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Missouri Governor Parson Announces Approval of Saliva-Based COVID-19 Test

A new, saliva-based test for COVID-19 developed by researchers at Washington University in St. Louis has been approved by the U.S. Food and Drug Administration, Missouri Gov. Mike Parson announced Wednesday.

More details were not immediately available — there had not yet been a formal announcement posted by Washington University or the FDA — but Parson said he expects "to have further updates in the coming days on how this technology can and will be used to increase COVID testing in Missouri."

Parson said the new test "will help us continue to increase testing volumes and improve turnaround time for test results."

He said the hope had been to get the test approved a month ago.

"There are some other things that go along with having the equipment to be able to utilize that, but this is a game-changer," he said.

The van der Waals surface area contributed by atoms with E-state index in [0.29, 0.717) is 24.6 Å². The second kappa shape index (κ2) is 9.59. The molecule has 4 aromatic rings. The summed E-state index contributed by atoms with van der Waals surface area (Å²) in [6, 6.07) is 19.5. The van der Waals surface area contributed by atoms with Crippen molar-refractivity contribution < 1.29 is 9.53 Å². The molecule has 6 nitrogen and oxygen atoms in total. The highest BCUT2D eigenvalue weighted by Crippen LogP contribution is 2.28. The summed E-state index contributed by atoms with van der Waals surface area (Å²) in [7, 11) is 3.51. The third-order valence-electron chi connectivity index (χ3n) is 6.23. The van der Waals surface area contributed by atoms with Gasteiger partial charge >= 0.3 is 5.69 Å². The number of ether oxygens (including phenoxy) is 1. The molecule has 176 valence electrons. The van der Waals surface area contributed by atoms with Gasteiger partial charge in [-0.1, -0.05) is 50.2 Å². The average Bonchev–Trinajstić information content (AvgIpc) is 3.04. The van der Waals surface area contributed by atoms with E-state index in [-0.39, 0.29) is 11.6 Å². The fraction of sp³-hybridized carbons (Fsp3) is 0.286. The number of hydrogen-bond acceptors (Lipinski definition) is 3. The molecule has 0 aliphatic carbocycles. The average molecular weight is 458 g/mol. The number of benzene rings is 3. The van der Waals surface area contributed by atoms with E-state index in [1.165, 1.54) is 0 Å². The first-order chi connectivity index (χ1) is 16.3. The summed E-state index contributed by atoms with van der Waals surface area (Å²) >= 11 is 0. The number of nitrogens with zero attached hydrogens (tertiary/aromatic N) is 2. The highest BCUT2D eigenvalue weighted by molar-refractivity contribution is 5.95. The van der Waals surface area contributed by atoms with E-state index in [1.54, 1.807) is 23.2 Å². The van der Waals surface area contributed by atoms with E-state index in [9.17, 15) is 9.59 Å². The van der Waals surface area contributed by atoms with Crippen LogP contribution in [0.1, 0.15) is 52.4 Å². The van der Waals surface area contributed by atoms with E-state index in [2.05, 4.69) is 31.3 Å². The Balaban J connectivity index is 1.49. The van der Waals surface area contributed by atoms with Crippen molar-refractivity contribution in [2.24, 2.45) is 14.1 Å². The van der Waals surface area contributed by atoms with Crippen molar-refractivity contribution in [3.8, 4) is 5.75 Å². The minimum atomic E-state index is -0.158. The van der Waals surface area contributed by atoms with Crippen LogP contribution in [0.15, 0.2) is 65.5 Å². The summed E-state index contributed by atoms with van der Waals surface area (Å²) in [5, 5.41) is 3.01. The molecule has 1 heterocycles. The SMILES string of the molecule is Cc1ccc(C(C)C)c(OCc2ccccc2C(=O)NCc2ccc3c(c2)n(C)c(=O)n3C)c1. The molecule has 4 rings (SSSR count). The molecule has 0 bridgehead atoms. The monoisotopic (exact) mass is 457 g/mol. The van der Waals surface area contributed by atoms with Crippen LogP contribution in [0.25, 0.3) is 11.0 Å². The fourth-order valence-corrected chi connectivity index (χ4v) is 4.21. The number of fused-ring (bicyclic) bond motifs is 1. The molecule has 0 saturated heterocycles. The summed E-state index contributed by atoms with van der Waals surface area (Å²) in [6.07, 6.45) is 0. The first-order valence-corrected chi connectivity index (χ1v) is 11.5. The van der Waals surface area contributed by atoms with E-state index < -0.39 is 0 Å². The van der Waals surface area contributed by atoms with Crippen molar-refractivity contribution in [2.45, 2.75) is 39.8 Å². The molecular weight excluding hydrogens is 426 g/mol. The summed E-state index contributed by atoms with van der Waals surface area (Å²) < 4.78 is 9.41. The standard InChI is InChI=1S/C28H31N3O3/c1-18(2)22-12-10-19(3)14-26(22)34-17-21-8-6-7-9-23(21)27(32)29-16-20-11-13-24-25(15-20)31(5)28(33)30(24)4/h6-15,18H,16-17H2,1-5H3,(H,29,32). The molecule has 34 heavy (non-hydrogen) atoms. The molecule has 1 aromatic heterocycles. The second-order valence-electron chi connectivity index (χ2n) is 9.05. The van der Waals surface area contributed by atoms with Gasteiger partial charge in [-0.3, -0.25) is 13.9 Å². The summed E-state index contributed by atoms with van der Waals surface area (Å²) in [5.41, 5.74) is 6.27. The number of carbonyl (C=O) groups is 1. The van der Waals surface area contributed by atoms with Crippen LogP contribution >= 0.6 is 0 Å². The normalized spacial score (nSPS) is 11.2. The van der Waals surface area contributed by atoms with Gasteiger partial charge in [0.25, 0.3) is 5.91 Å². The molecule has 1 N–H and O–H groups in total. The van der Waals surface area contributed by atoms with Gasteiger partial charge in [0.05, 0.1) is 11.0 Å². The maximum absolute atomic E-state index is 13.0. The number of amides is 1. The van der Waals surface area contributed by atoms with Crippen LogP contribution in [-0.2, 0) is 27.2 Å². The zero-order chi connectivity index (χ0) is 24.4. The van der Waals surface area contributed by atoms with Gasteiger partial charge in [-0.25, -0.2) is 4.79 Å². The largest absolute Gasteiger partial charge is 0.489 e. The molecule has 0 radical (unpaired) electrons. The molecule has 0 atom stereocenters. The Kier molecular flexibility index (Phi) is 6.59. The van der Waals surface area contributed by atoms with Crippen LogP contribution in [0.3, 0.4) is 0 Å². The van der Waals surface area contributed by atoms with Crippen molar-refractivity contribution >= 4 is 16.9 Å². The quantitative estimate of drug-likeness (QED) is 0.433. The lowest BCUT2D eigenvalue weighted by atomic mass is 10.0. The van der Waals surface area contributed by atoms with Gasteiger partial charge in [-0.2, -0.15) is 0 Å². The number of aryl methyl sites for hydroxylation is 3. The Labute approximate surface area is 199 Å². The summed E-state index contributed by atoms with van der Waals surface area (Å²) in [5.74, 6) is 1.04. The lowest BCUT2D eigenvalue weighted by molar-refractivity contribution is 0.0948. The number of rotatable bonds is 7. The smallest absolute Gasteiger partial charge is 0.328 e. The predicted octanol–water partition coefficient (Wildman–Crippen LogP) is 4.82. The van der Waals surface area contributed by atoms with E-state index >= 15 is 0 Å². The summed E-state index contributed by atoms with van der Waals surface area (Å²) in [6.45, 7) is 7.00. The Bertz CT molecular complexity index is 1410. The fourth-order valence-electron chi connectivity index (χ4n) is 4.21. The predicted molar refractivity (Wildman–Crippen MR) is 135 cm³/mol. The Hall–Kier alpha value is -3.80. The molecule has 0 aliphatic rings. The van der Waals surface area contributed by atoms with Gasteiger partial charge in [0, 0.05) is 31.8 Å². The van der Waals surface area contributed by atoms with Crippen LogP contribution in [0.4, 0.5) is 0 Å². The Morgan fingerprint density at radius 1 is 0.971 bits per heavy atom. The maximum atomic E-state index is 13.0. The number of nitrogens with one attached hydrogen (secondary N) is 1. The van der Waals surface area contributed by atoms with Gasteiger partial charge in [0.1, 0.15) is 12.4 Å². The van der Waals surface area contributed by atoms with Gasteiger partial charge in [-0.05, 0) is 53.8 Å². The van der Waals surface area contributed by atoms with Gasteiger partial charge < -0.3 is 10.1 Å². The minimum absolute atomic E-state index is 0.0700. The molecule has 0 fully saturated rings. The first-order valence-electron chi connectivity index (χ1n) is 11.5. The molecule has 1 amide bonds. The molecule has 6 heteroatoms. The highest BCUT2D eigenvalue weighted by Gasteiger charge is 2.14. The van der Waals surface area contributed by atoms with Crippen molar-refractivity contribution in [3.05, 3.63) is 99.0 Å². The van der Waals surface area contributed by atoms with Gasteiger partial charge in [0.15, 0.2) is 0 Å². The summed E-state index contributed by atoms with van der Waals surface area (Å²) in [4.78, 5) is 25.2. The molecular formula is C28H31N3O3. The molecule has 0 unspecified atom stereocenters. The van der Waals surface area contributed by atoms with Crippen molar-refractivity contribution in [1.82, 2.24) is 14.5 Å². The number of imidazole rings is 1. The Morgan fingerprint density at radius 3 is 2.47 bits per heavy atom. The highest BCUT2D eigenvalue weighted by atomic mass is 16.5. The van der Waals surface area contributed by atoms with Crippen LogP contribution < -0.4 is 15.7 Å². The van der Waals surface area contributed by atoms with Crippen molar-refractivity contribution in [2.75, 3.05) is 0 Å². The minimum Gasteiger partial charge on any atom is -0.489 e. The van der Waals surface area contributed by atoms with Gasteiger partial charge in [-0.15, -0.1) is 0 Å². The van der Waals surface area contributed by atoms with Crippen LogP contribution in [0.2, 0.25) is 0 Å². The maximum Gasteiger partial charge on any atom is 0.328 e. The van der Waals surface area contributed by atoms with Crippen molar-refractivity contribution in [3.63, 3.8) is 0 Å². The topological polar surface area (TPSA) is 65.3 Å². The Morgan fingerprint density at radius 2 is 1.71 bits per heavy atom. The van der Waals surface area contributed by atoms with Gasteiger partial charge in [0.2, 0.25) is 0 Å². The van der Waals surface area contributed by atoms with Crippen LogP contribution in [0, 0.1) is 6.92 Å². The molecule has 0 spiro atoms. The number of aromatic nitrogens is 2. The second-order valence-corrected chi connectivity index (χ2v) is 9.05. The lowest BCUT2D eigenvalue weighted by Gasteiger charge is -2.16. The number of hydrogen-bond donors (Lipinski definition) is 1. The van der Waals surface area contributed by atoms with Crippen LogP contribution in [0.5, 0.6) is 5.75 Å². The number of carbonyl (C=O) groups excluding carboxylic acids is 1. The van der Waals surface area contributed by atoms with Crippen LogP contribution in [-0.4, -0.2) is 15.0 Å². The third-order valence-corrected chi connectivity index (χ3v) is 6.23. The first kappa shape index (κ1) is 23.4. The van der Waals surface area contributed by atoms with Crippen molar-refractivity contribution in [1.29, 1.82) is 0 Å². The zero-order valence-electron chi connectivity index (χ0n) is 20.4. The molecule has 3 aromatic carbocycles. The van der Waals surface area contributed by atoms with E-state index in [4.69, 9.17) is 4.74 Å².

The governor did not immediately know how soon enough of the tests might be available to aid the average school or college, for example.

It's not immediately clear if it's the same test, but Washington University's School of Medicine did announce Aug. 13 that it was looking for 2,000 volunteers among university employees and students "to evaluate the feasibility of large-scale, rapid COVID-19 saliva testing" at screening events Aug. 17-19.

"An earlier pilot run of the saliva test involved 500 volunteers. The new study will assess the ability to test a large number of people for COVID-19 and return positive results," the announcement noted. The saliva was collected by having people spit into vials.

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